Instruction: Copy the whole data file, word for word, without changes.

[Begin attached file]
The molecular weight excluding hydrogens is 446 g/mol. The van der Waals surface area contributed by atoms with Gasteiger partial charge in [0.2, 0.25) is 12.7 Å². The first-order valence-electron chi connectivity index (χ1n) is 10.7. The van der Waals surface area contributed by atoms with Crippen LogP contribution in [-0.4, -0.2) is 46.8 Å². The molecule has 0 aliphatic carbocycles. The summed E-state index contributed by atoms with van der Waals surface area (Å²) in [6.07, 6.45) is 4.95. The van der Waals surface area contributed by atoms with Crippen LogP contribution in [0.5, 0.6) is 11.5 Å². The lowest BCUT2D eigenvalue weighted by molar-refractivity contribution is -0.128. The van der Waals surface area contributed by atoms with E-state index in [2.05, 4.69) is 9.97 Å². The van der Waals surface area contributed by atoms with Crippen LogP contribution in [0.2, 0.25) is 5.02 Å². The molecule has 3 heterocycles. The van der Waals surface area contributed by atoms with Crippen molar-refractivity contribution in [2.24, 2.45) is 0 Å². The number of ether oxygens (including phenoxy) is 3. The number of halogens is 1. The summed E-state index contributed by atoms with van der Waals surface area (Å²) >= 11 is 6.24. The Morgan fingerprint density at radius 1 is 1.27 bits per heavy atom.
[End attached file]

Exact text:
The molecular weight excluding hydrogens is 446 g/mol. The van der Waals surface area contributed by atoms with Gasteiger partial charge in [0.2, 0.25) is 12.7 Å². The first-order valence-electron chi connectivity index (χ1n) is 10.7. The van der Waals surface area contributed by atoms with Crippen LogP contribution in [-0.4, -0.2) is 46.8 Å². The molecule has 0 aliphatic carbocycles. The summed E-state index contributed by atoms with van der Waals surface area (Å²) in [6.07, 6.45) is 4.95. The van der Waals surface area contributed by atoms with Crippen LogP contribution in [0.5, 0.6) is 11.5 Å². The lowest BCUT2D eigenvalue weighted by molar-refractivity contribution is -0.128. The van der Waals surface area contributed by atoms with E-state index in [2.05, 4.69) is 9.97 Å². The van der Waals surface area contributed by atoms with Crippen LogP contribution in [0.2, 0.25) is 5.02 Å². The molecule has 3 heterocycles. The van der Waals surface area contributed by atoms with Crippen molar-refractivity contribution in [2.24, 2.45) is 0 Å². The number of ether oxygens (including phenoxy) is 3. The number of halogens is 1. The summed E-state index contributed by atoms with van der Waals surface area (Å²) >= 11 is 6.24. The Morgan fingerprint density at radius 1 is 1.27 bits per heavy atom.